This is where energy storage can swoop in and save the day. Building new transmission lines and upgrading other aging infrastructure is expensive, so expensive that it can make sense to invest in energy storage near load centers. Batteries can store excess renewable energy generated off peak on site and discharge as needed on peak. This reduces the need for high electricity flow in and out of an area, delaying the need for increased transmission lines. There are other financial benefits to costumers and utilities as well. By reducing on peak demand, batteries allow power generators to reduce their use of “peaking plants”. These are usually natural gas or diesel generators and are typically the most inefficient generating option for utilities (which is part of why they are saved for last). This saves on fuel and maintenance for utilities. At the same time, since batteries are charged off peak, the electricity they are buying is cheaper[8] and can therefore be sold to customers at a lower price.

At the end of the day it is clear that there is enormous potential for energy storage, both in remote locations unconnected to a national grid and also at city centers in the hearts of national grids. There are a number of energy storage options blossoming in the market such as Tesla’s Powerwall, Panasonic’s home battery system, and LG Chem among others.

Do you have experience with home batteries or other energy storage devices? How much should utilities invest in energy storage compared to new transmission lines? Share your thoughts and experience by leaving a comment below.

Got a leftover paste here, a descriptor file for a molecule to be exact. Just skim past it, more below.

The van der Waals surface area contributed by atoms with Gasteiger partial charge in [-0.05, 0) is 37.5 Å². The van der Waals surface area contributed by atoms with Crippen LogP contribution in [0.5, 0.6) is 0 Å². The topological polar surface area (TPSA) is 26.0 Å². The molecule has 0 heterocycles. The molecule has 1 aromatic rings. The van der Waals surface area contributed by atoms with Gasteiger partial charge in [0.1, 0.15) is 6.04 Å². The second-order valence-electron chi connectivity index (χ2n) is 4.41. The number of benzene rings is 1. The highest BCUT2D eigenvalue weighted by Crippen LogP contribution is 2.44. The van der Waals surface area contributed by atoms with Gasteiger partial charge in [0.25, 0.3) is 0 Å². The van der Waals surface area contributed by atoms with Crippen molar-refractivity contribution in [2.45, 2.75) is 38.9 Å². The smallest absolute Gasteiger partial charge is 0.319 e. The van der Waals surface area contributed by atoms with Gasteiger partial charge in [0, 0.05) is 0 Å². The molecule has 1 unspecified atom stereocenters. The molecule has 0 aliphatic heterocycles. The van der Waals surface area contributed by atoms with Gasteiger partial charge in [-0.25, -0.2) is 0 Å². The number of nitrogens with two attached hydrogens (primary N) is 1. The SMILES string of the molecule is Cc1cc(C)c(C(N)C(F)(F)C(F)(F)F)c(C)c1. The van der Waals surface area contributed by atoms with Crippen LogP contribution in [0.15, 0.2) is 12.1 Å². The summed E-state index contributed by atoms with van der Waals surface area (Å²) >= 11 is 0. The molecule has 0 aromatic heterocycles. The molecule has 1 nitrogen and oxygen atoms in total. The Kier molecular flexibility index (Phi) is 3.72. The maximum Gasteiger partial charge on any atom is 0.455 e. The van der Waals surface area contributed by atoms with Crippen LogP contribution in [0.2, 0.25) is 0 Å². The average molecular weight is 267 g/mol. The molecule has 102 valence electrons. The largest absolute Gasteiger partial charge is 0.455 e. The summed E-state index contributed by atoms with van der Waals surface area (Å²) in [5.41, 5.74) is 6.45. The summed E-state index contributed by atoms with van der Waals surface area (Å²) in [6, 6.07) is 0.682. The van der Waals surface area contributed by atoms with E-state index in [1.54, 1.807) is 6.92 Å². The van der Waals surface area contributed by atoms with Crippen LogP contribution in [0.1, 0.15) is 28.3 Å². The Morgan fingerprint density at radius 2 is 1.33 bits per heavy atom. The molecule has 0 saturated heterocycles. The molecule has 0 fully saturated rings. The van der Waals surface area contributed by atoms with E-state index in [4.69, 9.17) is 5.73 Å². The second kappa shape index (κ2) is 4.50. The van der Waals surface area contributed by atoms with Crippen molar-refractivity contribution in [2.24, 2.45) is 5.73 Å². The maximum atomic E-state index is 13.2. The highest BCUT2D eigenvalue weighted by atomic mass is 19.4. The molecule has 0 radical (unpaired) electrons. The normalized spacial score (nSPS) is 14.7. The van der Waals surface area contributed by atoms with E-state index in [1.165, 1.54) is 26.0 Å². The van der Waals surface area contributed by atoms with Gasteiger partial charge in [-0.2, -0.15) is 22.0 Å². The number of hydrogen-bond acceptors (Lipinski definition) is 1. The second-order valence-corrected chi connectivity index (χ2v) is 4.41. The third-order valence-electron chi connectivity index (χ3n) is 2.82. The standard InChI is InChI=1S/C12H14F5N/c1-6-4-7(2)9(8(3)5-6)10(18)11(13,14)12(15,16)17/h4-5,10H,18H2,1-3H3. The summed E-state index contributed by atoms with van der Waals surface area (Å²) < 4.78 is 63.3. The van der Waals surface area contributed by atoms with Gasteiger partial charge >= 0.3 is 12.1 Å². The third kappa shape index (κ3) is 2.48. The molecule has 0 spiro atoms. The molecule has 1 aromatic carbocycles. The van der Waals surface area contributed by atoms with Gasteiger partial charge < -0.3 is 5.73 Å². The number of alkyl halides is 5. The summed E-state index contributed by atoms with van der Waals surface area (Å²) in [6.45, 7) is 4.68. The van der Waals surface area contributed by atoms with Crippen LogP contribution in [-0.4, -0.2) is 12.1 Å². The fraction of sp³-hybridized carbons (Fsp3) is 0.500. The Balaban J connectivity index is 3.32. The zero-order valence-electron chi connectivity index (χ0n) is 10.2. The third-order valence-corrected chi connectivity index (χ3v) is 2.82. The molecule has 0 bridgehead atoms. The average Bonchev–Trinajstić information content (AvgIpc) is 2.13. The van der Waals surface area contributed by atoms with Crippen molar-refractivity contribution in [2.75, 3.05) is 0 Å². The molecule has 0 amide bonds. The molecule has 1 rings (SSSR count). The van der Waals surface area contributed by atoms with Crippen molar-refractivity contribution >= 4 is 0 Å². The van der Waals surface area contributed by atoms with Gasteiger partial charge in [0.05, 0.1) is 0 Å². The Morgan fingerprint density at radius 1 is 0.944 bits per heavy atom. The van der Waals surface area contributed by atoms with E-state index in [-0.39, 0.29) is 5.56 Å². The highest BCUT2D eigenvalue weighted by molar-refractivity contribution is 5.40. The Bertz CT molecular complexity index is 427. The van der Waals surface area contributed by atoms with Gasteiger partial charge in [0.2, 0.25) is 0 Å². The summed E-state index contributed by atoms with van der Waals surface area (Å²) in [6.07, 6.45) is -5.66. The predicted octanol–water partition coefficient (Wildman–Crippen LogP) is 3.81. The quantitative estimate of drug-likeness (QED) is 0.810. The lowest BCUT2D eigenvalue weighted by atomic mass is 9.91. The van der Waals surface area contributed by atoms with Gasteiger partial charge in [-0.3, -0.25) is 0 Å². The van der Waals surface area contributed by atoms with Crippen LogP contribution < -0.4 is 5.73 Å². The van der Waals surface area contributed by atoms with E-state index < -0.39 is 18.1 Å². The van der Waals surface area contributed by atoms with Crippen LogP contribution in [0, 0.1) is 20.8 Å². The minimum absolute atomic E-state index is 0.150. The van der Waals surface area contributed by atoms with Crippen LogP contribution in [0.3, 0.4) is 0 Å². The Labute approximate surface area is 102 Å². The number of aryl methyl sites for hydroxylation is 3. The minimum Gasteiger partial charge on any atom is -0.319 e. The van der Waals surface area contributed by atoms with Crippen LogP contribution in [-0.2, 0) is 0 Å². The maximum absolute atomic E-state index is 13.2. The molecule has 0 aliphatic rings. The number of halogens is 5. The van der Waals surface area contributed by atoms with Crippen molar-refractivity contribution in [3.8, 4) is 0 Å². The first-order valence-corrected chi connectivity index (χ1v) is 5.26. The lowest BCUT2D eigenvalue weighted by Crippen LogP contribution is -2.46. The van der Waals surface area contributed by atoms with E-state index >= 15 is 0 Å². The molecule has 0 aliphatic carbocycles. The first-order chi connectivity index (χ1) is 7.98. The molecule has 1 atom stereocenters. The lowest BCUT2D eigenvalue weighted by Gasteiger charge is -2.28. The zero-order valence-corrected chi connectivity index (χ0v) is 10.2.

[1] World Meteorological Organization. (2016, October 24). Globally Averaged CO2 Levels Reach 400 parts per million in 2015. Retrieved from

[2] South Pole is the last place on Earth to pass a global warming milestone. (2016, June 15). Retrieved from National Oceanic and Atmospheric Administration:

[3] World Energy Council. (n.d.). Retrieved 11 10, 2016, from New report on variable renewables: Answers to the integration challenge:

[4] Roesch, R. (2013). Planning for Island Grids with a High Share of Renewable Power. International Renewable Energy Agency. Retrieved from

[5] Top 10 Solar States. (2016). Retrieved 11 10, 2016, from Solar Energy industries Association:

[6] Hawaiian Electric Industries. (n.d.). Retrieved from Wikipedia:

[7] Power Grid Congestion. (n.d.). Retrieved 11 10, 2016, from Electricity Today:

[8] Sioshansi, R., Denholm, P., Jenkin, T., & Weiss, J. (2009, March). Estimating the value of electricity storage in PJM: Arbitrage and some welfare effects. Elsevier Ltd. Retrieved from Science Direct: